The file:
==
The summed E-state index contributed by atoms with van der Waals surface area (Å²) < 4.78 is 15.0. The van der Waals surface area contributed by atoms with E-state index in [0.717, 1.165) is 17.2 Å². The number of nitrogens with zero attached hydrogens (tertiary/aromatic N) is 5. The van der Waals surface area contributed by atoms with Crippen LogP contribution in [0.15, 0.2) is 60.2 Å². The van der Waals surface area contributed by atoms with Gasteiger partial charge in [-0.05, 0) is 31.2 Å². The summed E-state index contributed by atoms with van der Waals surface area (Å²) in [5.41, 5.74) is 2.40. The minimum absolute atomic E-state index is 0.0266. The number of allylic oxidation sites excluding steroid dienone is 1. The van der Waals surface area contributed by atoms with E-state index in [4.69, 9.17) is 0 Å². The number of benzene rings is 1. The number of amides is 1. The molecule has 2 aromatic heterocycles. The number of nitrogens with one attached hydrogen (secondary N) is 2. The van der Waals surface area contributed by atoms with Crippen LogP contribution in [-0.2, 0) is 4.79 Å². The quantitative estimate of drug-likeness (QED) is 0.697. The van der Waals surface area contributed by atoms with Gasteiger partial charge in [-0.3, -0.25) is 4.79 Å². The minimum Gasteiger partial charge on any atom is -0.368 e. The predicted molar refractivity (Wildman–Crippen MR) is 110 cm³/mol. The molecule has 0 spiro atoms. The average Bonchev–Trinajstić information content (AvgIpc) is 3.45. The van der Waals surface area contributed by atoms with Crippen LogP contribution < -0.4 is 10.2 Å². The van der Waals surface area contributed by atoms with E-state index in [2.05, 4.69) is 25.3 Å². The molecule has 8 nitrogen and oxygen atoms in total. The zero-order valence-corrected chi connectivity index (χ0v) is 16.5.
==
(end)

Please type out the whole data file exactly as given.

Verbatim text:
The summed E-state index contributed by atoms with van der Waals surface area (Å²) < 4.78 is 15.0. The van der Waals surface area contributed by atoms with E-state index in [0.717, 1.165) is 17.2 Å². The number of nitrogens with zero attached hydrogens (tertiary/aromatic N) is 5. The van der Waals surface area contributed by atoms with Crippen LogP contribution in [0.15, 0.2) is 60.2 Å². The van der Waals surface area contributed by atoms with Gasteiger partial charge in [-0.05, 0) is 31.2 Å². The summed E-state index contributed by atoms with van der Waals surface area (Å²) in [5.41, 5.74) is 2.40. The minimum absolute atomic E-state index is 0.0266. The number of allylic oxidation sites excluding steroid dienone is 1. The van der Waals surface area contributed by atoms with E-state index in [4.69, 9.17) is 0 Å². The number of benzene rings is 1. The number of amides is 1. The molecule has 2 aromatic heterocycles. The number of nitrogens with one attached hydrogen (secondary N) is 2. The van der Waals surface area contributed by atoms with Crippen LogP contribution in [-0.2, 0) is 4.79 Å². The quantitative estimate of drug-likeness (QED) is 0.697. The van der Waals surface area contributed by atoms with Gasteiger partial charge in [-0.3, -0.25) is 4.79 Å². The minimum Gasteiger partial charge on any atom is -0.368 e. The predicted molar refractivity (Wildman–Crippen MR) is 110 cm³/mol. The molecule has 0 spiro atoms. The average Bonchev–Trinajstić information content (AvgIpc) is 3.45. The van der Waals surface area contributed by atoms with Crippen LogP contribution < -0.4 is 10.2 Å². The van der Waals surface area contributed by atoms with E-state index in [2.05, 4.69) is 25.3 Å². The molecule has 8 nitrogen and oxygen atoms in total. The zero-order valence-corrected chi connectivity index (χ0v) is 16.5.